GMAT Question of the Day: Daily via email | Daily via Instagram New to GMAT Club? Watch this Video

 It is currently 03 Jun 2020, 21:25

### GMAT Club Daily Prep

#### Thank you for using the timer - this advanced tool can estimate your performance and suggest more practice questions. We have subscribed you to Daily Prep Questions via email.

Customized
for You

we will pick new questions that match your level based on your Timer History

Track
Your Progress

every week, we’ll send you an estimated GMAT score based on your performance

Practice
Pays

we will pick new questions that match your level based on your Timer History

# It is known that no more than 7 children will be attending a party. Wh

 new topic post reply Question banks Downloads My Bookmarks Reviews Important topics
Author Message
TAGS:

### Hide Tags

Intern
Joined: 02 May 2012
Posts: 10
It is known that no more than 7 children will be attending a party. Wh  [#permalink]

### Show Tags

Updated on: 05 Feb 2019, 06:31
4
00:00

Difficulty:

55% (hard)

Question Stats:

58% (01:38) correct 42% (01:08) wrong based on 121 sessions

### HideShow timer Statistics

It is known that no more than 7 children will be attending a party. What is the smallest number of cookies that must be brought to the party so that each child receives the same number of cookies?

A. 35
B. 105
C. 180
D. 210
E. 420

Spoiler: :: MY DOUBT
** Can someone please explain to me the intuition behind this answer? I figure it's a very straightforward answer, but what I don't understand is assuming the maximum number of children attend the party which is 7 and among the answers 35 looks to suffice as each child will receive 5 cookies, which makes it the smallest number among the answers. I'm a bit confused can someone point me to the right direction, Thanks. **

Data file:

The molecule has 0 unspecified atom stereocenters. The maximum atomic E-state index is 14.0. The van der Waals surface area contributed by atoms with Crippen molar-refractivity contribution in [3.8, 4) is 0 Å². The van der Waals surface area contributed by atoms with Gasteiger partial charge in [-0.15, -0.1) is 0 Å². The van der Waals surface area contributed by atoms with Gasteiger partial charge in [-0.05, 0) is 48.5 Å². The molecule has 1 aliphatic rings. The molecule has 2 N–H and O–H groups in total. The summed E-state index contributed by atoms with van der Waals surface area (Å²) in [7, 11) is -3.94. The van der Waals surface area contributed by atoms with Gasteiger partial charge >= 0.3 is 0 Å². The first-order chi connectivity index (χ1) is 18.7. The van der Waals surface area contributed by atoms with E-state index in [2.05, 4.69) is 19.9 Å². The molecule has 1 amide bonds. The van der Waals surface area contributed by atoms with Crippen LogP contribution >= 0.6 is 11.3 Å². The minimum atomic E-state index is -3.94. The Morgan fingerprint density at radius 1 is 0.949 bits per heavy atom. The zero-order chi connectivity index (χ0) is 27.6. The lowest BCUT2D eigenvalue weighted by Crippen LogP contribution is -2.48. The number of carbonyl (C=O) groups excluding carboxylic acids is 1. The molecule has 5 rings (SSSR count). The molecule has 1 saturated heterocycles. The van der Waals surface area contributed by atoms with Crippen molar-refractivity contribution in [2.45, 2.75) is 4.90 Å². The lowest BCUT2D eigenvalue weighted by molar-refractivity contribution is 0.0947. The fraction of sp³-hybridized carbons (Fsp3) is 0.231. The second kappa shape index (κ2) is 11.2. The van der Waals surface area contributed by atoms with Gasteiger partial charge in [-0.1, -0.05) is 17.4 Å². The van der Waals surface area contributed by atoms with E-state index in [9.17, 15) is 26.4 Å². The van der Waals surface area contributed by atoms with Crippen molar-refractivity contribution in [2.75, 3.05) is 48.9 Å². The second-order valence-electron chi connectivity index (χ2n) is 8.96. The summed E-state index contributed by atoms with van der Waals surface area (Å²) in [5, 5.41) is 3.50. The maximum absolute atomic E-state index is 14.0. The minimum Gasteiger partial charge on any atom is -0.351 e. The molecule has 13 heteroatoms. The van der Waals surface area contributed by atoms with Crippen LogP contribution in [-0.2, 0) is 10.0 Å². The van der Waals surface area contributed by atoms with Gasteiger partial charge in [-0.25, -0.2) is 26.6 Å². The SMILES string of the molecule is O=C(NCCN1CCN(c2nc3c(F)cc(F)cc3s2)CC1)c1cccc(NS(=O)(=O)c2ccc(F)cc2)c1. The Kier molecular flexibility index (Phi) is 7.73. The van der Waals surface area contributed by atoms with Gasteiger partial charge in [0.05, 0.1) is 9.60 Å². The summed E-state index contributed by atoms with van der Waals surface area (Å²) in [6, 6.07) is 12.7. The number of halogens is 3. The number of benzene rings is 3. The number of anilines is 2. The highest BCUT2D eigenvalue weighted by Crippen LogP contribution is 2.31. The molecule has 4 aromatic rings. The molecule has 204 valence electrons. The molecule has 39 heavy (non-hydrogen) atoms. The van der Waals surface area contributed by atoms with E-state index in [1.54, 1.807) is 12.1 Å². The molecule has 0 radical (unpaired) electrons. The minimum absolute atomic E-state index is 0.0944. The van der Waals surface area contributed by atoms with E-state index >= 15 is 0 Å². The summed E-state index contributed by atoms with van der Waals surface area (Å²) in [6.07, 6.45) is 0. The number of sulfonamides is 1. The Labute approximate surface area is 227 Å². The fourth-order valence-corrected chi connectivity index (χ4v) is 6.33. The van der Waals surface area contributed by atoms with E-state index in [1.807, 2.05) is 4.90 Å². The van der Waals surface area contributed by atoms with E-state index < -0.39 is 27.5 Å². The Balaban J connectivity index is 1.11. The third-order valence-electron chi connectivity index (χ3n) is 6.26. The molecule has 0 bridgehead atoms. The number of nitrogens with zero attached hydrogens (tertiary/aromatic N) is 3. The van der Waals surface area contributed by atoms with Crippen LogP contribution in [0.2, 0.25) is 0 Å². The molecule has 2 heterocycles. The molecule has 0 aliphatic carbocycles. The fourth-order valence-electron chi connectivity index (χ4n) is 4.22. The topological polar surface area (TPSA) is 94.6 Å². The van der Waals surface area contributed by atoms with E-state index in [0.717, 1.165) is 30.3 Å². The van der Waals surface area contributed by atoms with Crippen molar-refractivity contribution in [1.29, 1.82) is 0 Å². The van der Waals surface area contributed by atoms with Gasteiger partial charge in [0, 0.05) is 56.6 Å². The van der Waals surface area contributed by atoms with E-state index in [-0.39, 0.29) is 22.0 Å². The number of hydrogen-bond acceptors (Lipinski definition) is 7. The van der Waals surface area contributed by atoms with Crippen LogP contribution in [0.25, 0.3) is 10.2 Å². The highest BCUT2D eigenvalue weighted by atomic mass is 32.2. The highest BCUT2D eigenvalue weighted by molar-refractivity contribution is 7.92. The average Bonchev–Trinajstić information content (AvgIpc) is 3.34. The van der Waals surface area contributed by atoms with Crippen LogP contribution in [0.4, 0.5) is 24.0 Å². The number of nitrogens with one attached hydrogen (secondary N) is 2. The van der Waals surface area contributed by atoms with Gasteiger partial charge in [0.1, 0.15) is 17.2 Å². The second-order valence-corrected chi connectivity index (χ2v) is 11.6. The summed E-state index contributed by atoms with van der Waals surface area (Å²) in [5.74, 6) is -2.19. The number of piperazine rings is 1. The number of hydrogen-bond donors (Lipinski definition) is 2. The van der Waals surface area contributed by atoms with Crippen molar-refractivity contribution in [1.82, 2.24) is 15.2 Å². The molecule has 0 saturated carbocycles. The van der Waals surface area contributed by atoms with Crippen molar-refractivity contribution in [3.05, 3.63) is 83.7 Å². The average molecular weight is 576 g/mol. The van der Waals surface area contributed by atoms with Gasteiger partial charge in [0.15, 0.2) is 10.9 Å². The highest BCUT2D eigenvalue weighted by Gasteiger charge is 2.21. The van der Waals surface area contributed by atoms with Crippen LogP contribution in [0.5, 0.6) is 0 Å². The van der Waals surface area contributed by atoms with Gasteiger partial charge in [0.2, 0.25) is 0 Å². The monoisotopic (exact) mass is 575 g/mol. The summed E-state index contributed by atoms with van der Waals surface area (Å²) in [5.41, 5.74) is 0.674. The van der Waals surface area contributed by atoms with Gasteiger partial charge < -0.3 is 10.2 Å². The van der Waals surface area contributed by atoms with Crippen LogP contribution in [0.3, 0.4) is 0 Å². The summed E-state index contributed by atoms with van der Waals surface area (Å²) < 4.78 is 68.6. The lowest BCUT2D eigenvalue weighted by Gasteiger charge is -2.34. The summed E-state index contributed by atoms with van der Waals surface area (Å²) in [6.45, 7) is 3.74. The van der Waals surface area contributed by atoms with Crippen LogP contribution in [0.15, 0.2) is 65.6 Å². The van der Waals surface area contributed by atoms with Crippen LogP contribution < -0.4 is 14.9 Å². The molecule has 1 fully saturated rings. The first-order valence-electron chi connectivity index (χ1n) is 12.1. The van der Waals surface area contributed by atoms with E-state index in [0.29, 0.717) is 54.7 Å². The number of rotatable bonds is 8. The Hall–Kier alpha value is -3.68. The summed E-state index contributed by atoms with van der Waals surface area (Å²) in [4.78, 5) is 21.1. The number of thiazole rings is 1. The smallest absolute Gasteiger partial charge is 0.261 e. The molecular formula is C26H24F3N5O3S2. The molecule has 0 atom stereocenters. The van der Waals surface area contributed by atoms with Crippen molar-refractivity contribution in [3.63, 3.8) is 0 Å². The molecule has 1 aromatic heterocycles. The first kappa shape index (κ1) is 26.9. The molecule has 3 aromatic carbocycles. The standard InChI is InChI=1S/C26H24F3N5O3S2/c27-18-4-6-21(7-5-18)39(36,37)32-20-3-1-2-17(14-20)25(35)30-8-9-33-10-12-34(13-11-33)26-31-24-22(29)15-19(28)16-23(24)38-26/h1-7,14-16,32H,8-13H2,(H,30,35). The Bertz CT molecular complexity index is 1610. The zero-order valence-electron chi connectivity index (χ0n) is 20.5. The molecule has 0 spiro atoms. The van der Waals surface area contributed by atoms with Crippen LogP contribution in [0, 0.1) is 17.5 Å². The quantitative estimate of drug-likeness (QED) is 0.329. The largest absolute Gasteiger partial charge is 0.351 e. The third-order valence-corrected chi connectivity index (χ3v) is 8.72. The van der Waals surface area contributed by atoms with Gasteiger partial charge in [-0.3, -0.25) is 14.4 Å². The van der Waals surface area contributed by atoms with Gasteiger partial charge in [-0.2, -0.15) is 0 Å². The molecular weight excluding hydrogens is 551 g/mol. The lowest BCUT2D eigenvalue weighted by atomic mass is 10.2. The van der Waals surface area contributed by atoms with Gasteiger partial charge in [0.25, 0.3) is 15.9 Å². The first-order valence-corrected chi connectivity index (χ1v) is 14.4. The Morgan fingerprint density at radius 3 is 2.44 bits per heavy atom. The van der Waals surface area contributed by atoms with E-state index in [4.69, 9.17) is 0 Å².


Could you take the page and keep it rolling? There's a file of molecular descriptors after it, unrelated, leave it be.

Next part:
Spoiler: :: SOLUTION

Since the number of cookies must be divisible by 1, 2, 3, 4, 5, 6, and 7, let's find the least common multiple of the integers 1, 2, 3, 4, 5, 6, and 7. Every integer is divisible by 1. Let's find the prime factorizations of 2, 3, 4, 5, 6, and 7.

So we want to find the least common multiple of these integers, which we will write in a column.

The largest number of times the prime factor 2 appears in any of these integers is 2, in . The largest number of times the prime factor 3 appears in any of these integers is 1. Similarly, the largest number of times the prime factors 5 appears in any of these integers is 1, and the largest number of times the prime factors 7 appears in any of these integers is 1.

So the least common multiple of the first 7 positive integers must contain 2 prime factors of 2, 1 prime factor of 3, 1 prime factor of 5, and 1 prime factor of 7.

The least common multiple of the first 7 positive integers is 2 × 2 × 3 × 5 × 7 = 420.

The smallest number of cookies that must be brought to the party is 420, choice (E).

Originally posted by iNumbv on 11 Jun 2012, 12:53.
Last edited by Bunuel on 05 Feb 2019, 06:31, edited 3 times in total.
Edited the question and moved to PS forum.
##### Most Helpful Community Reply
Senior Manager
Joined: 28 Mar 2012
Posts: 286
Location: India
GMAT 1: 640 Q50 V26
GMAT 2: 660 Q50 V28
GMAT 3: 730 Q50 V38
Re: It is known that no more than 7 children will be attending a party. Wh  [#permalink]

### Show Tags

11 Jun 2012, 19:27
5
Hi Unan,

The question states that there are no more than 7 children in the party. Thus, the possibility is that there could be 1, 2, 3, 4, 5, 6 or 7 children.

If you assume answer as 35 and there are 3 children, you may not distribute be able to distribute cookies equally.
similarly if there were 105 cookies, and 2 children, cookies cannot be distributed equally.
or if there were 210 cookies, and 4 children, cookies cannot be distributed equally.

Thus, the question asks for a number of cookies which can be distributed to any number of children (from 1 to 7).

And therefore the smallest number of cookies would be lcm of (1, 2, 3, 4, 5, 6, 7), i.e., 420.

Answer (E)

Regards,
##### General Discussion
Manager
Joined: 25 Jun 2012
Posts: 54
Re: It is known that no more than 7 children will be attending a party. Wh  [#permalink]

### Show Tags

11 Jun 2012, 19:13
I'm reasonably certain that the problem here is that the question is just a little poorly-worded. My assumption is that they want you to give out all of the cookies, in which case the answer is as you posted. If it were not necessary to use all of the cookies, then the answer would actually just be 7, assuming that each child has to get at least 1 whole cookie.
Manager
Joined: 29 Mar 2010
Posts: 110
Location: United States